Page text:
July 26, 2016

Media Hype and a Divided Democratic National Convention

Illustration of the 1876 Democratic National C...
Illustration of the 1876 Democratic National Convention in St. Louis, Missouri. (Photo credit: Wikipedia)
Did you watch any of the first day of the Democratic National Convention? Depending on what channel you were watching, it might have looked like there are some serious divisions in the party, or might have just looked like any other political convention. Most of the divisions you might have observed are not surprising in the least. Anyone who has been following politics anticipated them, and anyone who has a social media account certainly should have anticipated them.

I find myself wondering how much of these divisions are real and potentially detrimental to the party's success in November vs. how much are a combination of media hype and relatively harmless venting by people who are understandably upset over what they perceive as a flawed process and outcome of the Democratic primary. The possibility of media hype was not one that had occurred to me in a meaningful way until I compared how a couple networks were covering the convention. I now suspect there may be more hype taking place than some of us realized.

In a recent post about how I can relate to feelings of "political homelessness" written right after the conclusion of the 2016 Republican National Convention, I wrote:
Much has been made of how divided the Republican Party appeared during the convention. There were indeed many signs of division, but I do not think that surprised anyone. I suspect that the Democratic Party is at least as divided, if not more so. It remains to be seen whether they will do a better job of hiding it during their convention, but even a few minutes on social media reveals just how much division there is on the left.
If the first night of the 2016 Democratic National Convention is any indication, we have our answer. The Democratic Party appears to be rather divided, and they have not done any better in hiding it than the Republicans did.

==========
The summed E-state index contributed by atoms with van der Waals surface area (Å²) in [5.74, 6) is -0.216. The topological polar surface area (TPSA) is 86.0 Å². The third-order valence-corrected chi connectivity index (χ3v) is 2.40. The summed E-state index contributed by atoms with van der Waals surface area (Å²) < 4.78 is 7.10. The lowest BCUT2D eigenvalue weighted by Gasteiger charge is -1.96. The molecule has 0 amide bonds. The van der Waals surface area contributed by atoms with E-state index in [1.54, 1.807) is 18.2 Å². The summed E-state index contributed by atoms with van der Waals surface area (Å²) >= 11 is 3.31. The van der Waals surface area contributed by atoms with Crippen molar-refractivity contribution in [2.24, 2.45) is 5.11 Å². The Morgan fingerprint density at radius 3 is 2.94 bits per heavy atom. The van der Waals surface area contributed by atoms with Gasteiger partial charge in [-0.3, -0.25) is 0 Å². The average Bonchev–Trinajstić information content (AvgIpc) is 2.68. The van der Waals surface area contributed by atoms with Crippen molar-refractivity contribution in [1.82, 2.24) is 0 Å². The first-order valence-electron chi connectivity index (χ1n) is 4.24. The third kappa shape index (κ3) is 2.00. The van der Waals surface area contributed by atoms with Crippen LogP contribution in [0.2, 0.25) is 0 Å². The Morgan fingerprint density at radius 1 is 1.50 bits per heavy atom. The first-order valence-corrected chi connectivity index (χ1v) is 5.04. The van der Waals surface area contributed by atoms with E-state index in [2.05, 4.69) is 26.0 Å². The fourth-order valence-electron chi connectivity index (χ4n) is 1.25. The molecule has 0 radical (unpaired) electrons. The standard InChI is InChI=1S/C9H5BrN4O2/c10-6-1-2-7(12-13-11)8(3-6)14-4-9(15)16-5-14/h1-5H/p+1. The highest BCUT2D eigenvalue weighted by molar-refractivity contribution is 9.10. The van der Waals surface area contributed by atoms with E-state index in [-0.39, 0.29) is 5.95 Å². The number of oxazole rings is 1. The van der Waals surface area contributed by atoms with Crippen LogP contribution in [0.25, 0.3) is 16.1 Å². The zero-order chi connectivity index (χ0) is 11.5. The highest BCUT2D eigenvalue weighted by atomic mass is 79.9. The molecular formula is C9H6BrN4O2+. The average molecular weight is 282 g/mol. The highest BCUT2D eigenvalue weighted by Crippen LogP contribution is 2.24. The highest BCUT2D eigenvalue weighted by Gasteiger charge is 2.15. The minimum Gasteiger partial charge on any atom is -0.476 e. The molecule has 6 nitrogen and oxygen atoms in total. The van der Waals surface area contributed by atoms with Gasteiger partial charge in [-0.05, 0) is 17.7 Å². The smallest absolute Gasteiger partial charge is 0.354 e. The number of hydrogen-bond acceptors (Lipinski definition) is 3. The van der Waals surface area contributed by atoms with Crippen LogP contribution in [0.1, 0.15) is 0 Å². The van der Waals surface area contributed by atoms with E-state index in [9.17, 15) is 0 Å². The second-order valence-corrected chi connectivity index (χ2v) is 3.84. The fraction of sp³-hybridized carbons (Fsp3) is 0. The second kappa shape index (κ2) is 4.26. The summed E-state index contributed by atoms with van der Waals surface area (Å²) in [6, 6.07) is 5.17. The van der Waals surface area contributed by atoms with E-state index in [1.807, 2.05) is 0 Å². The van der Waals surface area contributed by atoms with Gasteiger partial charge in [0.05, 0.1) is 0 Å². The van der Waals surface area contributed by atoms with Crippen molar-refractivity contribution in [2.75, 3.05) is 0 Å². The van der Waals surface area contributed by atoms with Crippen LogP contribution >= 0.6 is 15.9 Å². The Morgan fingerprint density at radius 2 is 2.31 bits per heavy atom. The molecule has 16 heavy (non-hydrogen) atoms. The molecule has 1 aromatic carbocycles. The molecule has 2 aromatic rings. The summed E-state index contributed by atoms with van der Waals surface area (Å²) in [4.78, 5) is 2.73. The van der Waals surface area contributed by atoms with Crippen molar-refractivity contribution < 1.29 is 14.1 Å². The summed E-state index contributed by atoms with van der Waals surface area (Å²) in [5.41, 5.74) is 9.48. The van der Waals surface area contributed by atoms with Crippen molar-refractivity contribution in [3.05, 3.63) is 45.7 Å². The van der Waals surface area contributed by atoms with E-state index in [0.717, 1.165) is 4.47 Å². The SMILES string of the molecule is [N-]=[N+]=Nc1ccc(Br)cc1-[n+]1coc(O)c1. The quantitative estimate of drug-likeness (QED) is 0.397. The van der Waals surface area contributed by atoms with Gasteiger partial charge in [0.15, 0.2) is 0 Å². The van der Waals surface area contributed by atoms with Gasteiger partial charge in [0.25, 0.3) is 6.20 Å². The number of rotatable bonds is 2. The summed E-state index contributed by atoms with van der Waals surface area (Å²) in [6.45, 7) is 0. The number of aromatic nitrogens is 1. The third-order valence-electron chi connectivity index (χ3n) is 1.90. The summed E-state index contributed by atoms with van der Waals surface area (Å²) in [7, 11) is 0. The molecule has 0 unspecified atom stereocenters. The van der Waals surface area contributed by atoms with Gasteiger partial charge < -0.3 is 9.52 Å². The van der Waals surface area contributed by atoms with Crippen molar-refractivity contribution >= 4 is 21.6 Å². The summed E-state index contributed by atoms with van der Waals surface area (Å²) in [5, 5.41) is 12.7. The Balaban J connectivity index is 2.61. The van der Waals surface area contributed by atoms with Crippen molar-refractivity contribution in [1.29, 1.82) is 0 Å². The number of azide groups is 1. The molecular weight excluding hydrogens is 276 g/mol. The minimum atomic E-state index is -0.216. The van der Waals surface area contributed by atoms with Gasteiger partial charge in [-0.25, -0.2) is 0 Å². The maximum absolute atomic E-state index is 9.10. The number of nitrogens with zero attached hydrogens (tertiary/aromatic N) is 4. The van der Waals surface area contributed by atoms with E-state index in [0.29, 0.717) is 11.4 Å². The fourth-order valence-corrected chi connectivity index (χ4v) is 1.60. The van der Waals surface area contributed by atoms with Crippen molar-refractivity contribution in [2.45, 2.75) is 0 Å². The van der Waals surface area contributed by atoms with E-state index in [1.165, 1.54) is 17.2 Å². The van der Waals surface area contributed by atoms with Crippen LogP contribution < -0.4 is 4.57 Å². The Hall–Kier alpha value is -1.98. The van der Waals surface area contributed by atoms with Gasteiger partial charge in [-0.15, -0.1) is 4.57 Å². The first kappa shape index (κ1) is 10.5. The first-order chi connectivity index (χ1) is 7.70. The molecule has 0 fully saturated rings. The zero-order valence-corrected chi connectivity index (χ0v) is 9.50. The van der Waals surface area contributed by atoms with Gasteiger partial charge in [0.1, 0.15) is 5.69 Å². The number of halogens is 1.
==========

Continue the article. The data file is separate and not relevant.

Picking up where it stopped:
In fairness to both parties, it is clear that our corporate-owned cable news media seem determined to make the divisions look far worse than they really are. The Republican Party really did seem to come together, and those protesting inside the Democratic convention seem to be a small but vocal minority. This point was hammered home in a vivid way when I switched from MSNBC's convention coverage to watching the actual convention on CSPAN. MSNBC's coverage was so distorted that it seemed like two entirely different conventions were taking place. Instead of broadcasting convention speeches, they offered pundits wringing their hands over the lack of party unity and close-ups of protestors. Needless to say, I will not be watching any more MSNBC.

Not surprisingly, the major divide appears to be between some of those who supported Bernie Sanders and are now reluctant to support Hillary Clinton and the majority of attendees who are there to support Clinton. This was the division everyone had been anticipating, and there were certainly some fireworks on the first day (e.g., booing some of the times Clinton and Kaine were mentioned from the podium, visible anti-TPP signs, and even booing Sanders when he asked a room full of his supporters to support Clinton). While I have to think that everyone saw this coming, it does seem that the DNC may have underestimated the degree to which some Sanders supporters would still be upset.

The combination of Clinton's selection of Tim Kaine and the release of what are reported to be hacked emails from DNC staffers re-ignited the anger many Sanders supporters have been feeling ever since it became clear that he would not be the nominee. Kaine was not the progressive they wanted, and some have taken his selection as a personal insult. They thought all along that the Democratic primary was "rigged," and the emails provide some evidence to support that perspective. The DNC was supposed to be neutral; it appears that at least a handful of their staff were not. I think it is understandable that some Sanders supporters would be upset even though I'm not sure what the delegates inside the convention are hoping to accomplish now.

One upside for disgruntled Sanders supporters is that they achieved some major concessions in terms of the party platform. Speaker after speaker, including Sanders himself, noted that this produced the most progressive platform the party has ever had. With all the energy Sanders has brought to the party, it seems likely that Democratic candidates in some states will shift to the left to some degree. Clinton herself has appeared to move to the left on many issues, embracing at least some of Sanders' positions. I realize that some supporters of Sanders do not believe that this is genuine. Given Clinton's history, it is hard to blame them for being skeptical. Still, it appears as if some real progress has been made.

Virtually everyone is predicting (and a recent poll seems to confirm) that the vast majority of Sanders supporters will end up voting for Clinton. Some will undoubtedly vote for Jill Stein, Gary Johnson, or even Donald Trump. And I suspect that many will not vote at all. But the point is that Clinton probably has far more support among the pro-Sanders crowd than our cable news media would like us to recognize. How much of what we are hearing is media hype vs. real division? It is hard to know now, but we might have a better sense of that by the end of the convention.